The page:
05 Mar 2004 @ 9:36 PM 

I’m frustrated at my coworkers and their near complete inability to feel a sense of urgency about anything they do. We have customers. The customers want us to produce this software. According to the company I work for, the only metric used to measure our usefulness is the quality of each individual piece of software we deliver. I think the customer has two metrics: quality of each piece, and total number of pieces delivered. To pretend that how fast you work is unimportant is disingenuous at best, and delusional at worst. Let me tell a little story…

The CM course wants a boatload of new sessions delivered in time to use for the class starting Wednesday. I’ve produced a bunch of it, but it has to be reviewed by more senior people before I can release it to the CM folks (initials used to be deliberately obtuse). So, I mention to one of the reviewers that there are 85 sessions in the review queue and not one of the five reviewers is working on them. I also point out that we have told the CM course that we’ll update them on Monday with the specific location of each of their sessions in our development cycle.

Blank stare.

I take the time to lay out the obvious: some of this material has been available for review since the 24th of February, yet the customer (remember them?) can’t see it yet because none of the reviewers can be bothered to look at it. They only have to look at it, not do anything difficult.

Back to the concept of productivity being unrelated to number of sessions produced, I’m the number one developer. It’s not even close. If I add up the next three people in total number of sessions created, they need 16 more sessions to catch up to my individual total. I have 37% of the sessions of the entire office (150+ of 420). This would not be a remarkable number if I were part of a four-man team. Instead, I am part of a team numbering at least fifteen. So, if I were a good worker, I’d expect to have 10% of the total. 15% is exceptional. 37% is absurd. And I’m not producing junk, either. I’m making the sessions that are unique and different and hard to make. I’m making the time-consuming ones, the easy ones, the difficult-to-conceive ones. I’m knocking out 30 sessions in a single day, at times. On a bad day, I may only get halfway through one session. If I take more than 3 days on a piece of work, I feel like I’m shamming. My coworkers average 2 weeks per session, and many of them take a month to produce what I make in a day.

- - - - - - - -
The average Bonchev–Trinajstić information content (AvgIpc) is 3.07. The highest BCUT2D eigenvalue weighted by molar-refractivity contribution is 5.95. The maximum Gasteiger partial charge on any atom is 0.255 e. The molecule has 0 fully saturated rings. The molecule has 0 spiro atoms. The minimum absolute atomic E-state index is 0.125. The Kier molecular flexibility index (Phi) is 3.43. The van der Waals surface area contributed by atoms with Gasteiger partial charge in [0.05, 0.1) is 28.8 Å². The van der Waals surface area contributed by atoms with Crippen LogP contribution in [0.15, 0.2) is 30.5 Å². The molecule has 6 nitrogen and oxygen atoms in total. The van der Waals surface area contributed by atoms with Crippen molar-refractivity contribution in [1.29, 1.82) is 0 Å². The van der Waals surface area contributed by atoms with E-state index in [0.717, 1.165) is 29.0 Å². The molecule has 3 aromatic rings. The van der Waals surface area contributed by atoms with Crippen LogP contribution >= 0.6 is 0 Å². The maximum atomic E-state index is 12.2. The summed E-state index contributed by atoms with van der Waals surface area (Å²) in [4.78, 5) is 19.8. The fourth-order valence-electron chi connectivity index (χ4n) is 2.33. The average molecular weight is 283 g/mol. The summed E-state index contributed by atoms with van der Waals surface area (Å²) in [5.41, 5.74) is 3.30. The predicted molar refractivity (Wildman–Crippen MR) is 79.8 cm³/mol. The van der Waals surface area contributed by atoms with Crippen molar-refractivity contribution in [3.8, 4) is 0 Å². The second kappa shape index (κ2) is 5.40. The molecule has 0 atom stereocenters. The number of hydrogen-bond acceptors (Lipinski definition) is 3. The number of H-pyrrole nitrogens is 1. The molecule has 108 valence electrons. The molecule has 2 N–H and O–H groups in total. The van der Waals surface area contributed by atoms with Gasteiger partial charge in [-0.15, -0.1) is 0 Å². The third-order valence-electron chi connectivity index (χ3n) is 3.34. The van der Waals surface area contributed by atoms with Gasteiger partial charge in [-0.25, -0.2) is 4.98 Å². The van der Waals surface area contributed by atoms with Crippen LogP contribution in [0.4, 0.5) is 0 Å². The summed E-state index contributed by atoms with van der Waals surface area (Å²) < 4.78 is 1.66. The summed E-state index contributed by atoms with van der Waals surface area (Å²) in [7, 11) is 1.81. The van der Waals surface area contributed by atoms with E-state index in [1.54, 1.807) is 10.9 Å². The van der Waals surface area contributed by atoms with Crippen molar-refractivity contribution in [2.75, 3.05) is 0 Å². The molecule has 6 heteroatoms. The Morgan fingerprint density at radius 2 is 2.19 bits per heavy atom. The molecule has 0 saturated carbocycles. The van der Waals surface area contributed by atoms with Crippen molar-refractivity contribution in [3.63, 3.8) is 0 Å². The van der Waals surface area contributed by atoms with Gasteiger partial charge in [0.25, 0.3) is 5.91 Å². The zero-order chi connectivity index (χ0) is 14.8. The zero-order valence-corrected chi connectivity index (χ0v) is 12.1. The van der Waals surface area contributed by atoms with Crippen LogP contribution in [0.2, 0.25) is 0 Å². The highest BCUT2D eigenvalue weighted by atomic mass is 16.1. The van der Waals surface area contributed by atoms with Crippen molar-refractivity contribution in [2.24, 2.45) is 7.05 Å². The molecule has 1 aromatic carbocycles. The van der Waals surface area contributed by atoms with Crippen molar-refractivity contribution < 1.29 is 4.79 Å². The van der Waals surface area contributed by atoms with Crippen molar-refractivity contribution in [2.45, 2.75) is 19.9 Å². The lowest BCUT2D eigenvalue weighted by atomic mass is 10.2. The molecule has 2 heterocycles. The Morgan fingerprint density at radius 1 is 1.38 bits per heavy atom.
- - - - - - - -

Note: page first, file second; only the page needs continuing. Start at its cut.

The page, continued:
Besides being the best producer of courseware in the company, I am also the data management specialist. That means I’m in charge of the majority of the paperwork, database work and directory management to ensure that all of the “normal” developers find what they expect when they start a new session and put the sessions online for the customers (remember them?). This job takes up a significant amount of my time. Somehow, I still have time to meet with the CM representative about thrice weekly, create a buttload of sessions, and read Salon at work.

At the staff meeting today, I listened to one of the CM folks praise the work we were doing for them, especially “George” and his sessions. “George” (not remotely his real name) has made a half-dozen sessions for the CM guys. I, on the other hand, am a constant presence in the CM realm, while producing 80% of their course for them (76 sessions so far) while teaching their government folks how to do their jobs as well. I don’t rate even an attaboy, much less the thousand-dollar bonus I’d expect if this was at my previous employer. This is the same staff meeting where the project lead said we have about 450 sessions in the backlog; we have 281 exactly. That’s not even close.


Posted By: Gary
Last Edit: 05 Mar 2004 @ 09:36 PM

Categories: Personal


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